The best kind of job for a writer is one with little work and plenty of idle time. (See Hawthorne’s “The Custom House.”) One summer in grad school I worked for the Indian River County Solid Waste Disposal District, where my duties consisted of a) sitting in an office, waiting for thirty second bursts of work from a supervisor; b) slipping into the foam garbage can costume of Garby the Recycling Mascot and passing out recycling literature at the local grocery stores (unintended consequence: scaring young children); and c) driving every street in Indian River County with a waste company rep, counting houses. The purpose of this last assignment was to split the county evenly between two rival garbage collection companies — Waste Management, the international corporation, and Treasure Coast, a local company. When I drove around with the rep from Treasure Coast, we stopped often for beers and barbecue. In between, we cruised streets I never knew existed, saw houses in places I never would have believed, heard stories about tigers in the orange groves, spotted roseate spoonbills strutting through the mangroves and squads of land crabs hailing cars on A1A, all the while clicking a handheld counter as we passed the houses of future customers. I also learned about the life of a garbage collector. My reward was “Wind and Rain,” a monologue about garbage collection, golf, and decoding the wind.
Surfing the internet
Some writers use Freedom and other software to turn off their internet while they work. Maybe they’re smart. Maybe they get more done. On the other hand, I’ve collected many fascinating and seemingly useless facts by sifting through web pages when I should be writing. I call this Procrastination Research. Did you know there’s a golf course in India near the Taj Mahal? I would never have written a story about the Taj Mahal until I discovered the golf course beside it. Then I wrote “In the Shadow of the World’s Greatest Monument to Love.” The takeaway: procrastination pays.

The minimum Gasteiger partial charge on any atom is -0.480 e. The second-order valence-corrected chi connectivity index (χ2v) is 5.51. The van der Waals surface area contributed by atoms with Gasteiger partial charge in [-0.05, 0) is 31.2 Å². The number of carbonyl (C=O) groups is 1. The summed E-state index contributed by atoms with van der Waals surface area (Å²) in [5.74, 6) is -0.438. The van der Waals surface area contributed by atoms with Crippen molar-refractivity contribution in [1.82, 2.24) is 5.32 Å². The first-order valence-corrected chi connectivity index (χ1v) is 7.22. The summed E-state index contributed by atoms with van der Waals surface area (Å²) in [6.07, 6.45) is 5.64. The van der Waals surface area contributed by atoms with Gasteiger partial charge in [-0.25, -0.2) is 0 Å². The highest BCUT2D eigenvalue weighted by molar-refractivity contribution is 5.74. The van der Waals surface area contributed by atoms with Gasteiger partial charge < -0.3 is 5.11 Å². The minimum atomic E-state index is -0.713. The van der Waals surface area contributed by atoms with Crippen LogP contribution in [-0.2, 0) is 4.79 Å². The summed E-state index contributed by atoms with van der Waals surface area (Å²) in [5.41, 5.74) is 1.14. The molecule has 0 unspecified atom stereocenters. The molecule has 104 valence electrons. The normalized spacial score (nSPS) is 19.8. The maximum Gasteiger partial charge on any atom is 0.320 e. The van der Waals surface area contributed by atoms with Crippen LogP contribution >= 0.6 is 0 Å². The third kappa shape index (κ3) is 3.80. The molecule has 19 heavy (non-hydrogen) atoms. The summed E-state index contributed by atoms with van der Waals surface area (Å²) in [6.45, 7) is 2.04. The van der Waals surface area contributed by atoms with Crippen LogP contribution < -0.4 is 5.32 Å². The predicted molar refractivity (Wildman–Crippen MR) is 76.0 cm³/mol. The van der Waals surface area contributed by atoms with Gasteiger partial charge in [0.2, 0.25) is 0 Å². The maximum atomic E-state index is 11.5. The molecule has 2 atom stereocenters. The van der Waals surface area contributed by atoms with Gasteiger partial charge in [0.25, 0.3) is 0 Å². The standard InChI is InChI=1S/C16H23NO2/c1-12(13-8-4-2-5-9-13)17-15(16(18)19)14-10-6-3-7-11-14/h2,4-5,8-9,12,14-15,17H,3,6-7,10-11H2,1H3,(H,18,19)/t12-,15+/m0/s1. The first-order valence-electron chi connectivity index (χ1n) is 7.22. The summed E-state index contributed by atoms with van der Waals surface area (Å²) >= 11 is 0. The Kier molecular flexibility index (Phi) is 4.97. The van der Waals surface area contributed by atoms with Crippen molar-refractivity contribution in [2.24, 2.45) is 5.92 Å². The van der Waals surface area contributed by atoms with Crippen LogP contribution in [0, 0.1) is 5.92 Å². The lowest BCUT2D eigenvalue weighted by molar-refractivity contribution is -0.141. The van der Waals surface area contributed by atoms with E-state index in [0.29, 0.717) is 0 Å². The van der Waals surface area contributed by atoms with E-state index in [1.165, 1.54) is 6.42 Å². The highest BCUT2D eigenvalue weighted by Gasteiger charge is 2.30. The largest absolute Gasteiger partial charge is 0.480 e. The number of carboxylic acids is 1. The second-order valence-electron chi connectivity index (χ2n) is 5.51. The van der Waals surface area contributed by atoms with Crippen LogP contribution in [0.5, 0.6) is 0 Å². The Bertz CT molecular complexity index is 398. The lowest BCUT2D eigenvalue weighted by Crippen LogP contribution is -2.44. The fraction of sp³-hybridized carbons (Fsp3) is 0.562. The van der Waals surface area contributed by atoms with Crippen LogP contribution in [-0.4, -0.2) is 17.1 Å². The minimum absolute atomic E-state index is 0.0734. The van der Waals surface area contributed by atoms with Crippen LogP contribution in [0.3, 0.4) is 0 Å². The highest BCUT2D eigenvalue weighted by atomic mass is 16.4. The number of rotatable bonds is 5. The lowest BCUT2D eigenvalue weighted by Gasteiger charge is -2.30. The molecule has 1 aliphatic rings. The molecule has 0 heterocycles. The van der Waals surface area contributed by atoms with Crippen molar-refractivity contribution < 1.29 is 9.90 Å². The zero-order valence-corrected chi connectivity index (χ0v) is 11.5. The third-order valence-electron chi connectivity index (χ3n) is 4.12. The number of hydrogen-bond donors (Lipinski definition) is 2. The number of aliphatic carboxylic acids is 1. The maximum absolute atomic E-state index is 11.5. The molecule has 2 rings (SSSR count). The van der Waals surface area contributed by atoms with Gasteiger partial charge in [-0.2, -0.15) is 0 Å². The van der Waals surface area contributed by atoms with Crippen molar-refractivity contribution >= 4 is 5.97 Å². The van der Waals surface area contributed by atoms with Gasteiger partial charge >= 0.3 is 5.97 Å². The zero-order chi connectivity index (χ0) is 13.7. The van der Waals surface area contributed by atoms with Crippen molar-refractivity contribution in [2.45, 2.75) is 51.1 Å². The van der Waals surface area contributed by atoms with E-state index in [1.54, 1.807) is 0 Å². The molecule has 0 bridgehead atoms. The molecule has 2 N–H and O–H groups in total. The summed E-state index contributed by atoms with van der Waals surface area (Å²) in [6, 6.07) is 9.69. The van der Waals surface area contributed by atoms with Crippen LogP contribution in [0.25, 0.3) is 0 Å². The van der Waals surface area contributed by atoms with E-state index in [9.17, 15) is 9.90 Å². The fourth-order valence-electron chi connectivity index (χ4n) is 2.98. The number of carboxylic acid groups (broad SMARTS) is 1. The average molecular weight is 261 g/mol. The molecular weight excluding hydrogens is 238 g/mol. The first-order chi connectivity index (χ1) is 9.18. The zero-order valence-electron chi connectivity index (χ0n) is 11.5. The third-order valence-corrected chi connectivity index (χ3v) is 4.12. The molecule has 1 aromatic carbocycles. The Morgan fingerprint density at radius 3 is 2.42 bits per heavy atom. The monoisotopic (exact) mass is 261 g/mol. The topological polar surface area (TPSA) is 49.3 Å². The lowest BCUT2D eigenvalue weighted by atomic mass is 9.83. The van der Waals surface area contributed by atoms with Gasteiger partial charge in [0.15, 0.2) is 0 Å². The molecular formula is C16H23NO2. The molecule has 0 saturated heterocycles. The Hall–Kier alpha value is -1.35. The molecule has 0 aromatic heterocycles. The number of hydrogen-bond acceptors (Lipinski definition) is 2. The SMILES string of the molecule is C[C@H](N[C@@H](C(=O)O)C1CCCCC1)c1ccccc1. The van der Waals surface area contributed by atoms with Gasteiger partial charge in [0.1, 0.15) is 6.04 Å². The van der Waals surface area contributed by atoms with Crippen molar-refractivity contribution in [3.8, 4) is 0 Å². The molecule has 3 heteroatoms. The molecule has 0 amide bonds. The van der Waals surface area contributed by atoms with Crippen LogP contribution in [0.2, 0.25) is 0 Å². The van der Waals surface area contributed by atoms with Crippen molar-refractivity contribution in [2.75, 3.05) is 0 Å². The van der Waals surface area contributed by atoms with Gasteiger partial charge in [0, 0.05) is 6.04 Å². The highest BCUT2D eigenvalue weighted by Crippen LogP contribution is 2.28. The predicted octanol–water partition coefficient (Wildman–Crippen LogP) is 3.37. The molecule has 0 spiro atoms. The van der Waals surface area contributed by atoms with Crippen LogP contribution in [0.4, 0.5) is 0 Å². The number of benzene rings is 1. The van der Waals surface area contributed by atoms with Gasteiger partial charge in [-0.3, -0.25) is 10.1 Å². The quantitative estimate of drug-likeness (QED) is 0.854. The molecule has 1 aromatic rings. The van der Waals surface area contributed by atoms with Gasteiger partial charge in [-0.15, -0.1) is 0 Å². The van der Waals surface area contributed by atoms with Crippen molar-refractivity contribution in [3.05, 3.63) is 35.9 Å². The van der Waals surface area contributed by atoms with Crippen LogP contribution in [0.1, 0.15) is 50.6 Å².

Playing disc golf by myself
Several years ago, I took up disc golf, known to nonplayers as “Frisbee golf” or “frolf.” Disc golf plays as it sounds: golf with discs. Instead of tossing the discs into a hole, you throw them at chained baskets that catch them with a splash of metal. Disc golf has some advantages over golf. It’s free to play, the equipment is cheap, and a round takes much less time: 45 minutes on my own, including warm-up. On weekday mornings, I have the course to myself. Playing a round is a form of meditation. While I walk and throw, I encounter red-shouldered hawks and turkey vultures, spoonbills and swallowtail kites. I startle the wild turkeys and boar and make sure to announce my presence before I dig into a snake-infested saw palmetto for my disc. When my drive spills into the river, I keep an eye on gator snouts as I wade in to retrieve it. The abundance of life and solitude makes me want to write, and I come back to it refreshed. This, too, is research.
When I first started writing, I imagined the life of a serious writer as long hours at my desk, typing with a grim expression, occasionally putting fist to forehead to think through a knotty issue of character psychology. But over the years I’ve learned what works best for me, the ideal mix of serious writing, play, and idle research in its various forms. Twenty years is a long time to wait to publish your first story collection. But at least it’s done. And now you should see my disc golf game: 88 aces and counting.